U.S. Secretary of State John Kerry has expressed cautious hope about engaging with Iran over its nuclear program, but says the country must take concrete steps to prove its sincerity.
Israeli Prime Minister Benjamin Netanyahu says Iran is continuing a “vast and feverish” effort to acquire nuclear arms and that his country is ready to stand alone in defending itself against Tehran’s nuclear ambitions. The Israeli leader urged the international community not to let up the pressure on Iran and accused President Hassan Rouhani of masterminding a strategy to advance Tehran’s nuclear weapons program, calling him “a wolf in sheep’s clothing.”
Iran’s U.N. envoy, in a rebuttal, called Netanyahu’s speech “inflammatory.”
To what extent can Iran be trusted? We posed the question to Alireza Nader, a senior international policy analyst with the RAND Corporation and author of the publication Coping with a Nuclearizing Iran. He spoke to VOA’s Susan Yackee.
Below please find select highlights of his remarks. For the full interview, click on the audio player on the bottom of this post.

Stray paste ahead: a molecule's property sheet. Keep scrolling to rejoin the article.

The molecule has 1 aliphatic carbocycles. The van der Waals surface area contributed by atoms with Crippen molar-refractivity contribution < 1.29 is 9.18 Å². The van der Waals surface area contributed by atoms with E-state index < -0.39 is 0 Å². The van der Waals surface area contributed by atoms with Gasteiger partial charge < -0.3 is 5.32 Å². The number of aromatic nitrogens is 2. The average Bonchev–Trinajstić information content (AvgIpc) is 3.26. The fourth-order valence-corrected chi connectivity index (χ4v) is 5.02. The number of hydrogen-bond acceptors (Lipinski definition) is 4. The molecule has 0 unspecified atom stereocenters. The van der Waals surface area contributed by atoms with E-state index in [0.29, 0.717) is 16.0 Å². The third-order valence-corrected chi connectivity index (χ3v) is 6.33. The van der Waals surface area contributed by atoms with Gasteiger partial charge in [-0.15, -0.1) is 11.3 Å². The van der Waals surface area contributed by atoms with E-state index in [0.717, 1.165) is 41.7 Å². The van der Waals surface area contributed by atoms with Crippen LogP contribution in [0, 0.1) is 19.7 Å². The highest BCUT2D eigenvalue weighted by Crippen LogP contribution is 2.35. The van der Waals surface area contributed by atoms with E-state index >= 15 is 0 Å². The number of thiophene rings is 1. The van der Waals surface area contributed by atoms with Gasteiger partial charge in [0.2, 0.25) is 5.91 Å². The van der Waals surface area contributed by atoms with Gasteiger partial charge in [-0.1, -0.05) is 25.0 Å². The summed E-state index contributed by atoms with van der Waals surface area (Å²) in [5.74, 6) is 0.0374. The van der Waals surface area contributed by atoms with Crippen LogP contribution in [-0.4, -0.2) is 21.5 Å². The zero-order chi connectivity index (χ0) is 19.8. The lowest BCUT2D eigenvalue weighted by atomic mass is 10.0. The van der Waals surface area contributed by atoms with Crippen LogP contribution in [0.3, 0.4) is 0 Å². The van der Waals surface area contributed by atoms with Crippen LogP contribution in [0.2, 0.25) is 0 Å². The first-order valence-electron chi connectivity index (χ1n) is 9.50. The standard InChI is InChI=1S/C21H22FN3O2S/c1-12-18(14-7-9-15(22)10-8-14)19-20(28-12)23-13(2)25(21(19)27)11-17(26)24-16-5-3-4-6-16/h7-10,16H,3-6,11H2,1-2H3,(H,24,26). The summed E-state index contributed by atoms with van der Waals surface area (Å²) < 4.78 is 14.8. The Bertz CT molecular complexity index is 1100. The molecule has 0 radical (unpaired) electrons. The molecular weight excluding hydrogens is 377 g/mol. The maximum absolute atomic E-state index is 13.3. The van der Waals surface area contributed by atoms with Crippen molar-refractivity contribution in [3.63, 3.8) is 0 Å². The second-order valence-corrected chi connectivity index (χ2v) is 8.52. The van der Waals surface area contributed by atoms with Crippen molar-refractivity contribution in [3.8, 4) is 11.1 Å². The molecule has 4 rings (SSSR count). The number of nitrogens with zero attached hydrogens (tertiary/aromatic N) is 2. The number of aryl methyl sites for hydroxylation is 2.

“I don’t think it’s a matter of trust. My advice would be to distrust Islamic Republic, but to verify their intent. With President Rouhani’s election in June we are seeing a change in Iran’s approach to the nuclear issue… very different than the policies pursued by the former president.”
What is important is testing Iran’s intentions, “coming to an agreement on the nuclear program in which Iran limits its nuclear pursuits and is rewarded with sanctions relief and allows us to verify it as not moving toward a nuclear weapons capability. So, for me, I find it is not so much of an issue of trust but getting to a negotiated settlement that can be verified and implemented.”
“One of the reasons I believe that Iran is changing its approach is due to the dire economic situation in Iran brought on by sanctions to a certain extent.”
“There’s an opportunity here to reach a deal with Iran which limits its nuclear program, stops uranium enrichment up to 20 percent which can then be used for a nuclear weapon, opens up some of its facilities that we suspect have been used for weapons experimentation. So while Iran may still keep aspects of its uranium enrichment program, I think the United States and its partners have an opportunity to make sure Iran does not move toward a nuclear weapons break-out capability.”
Listen to our full interview with Alireza Nader:
Susan Yackee is anchor of VOA's International Edition radio show. She has been a reporter in the Washington area for more than 35 years and regularly interviews newsmakers and analysts in DC and around the world. Susan works in television, radio and social media.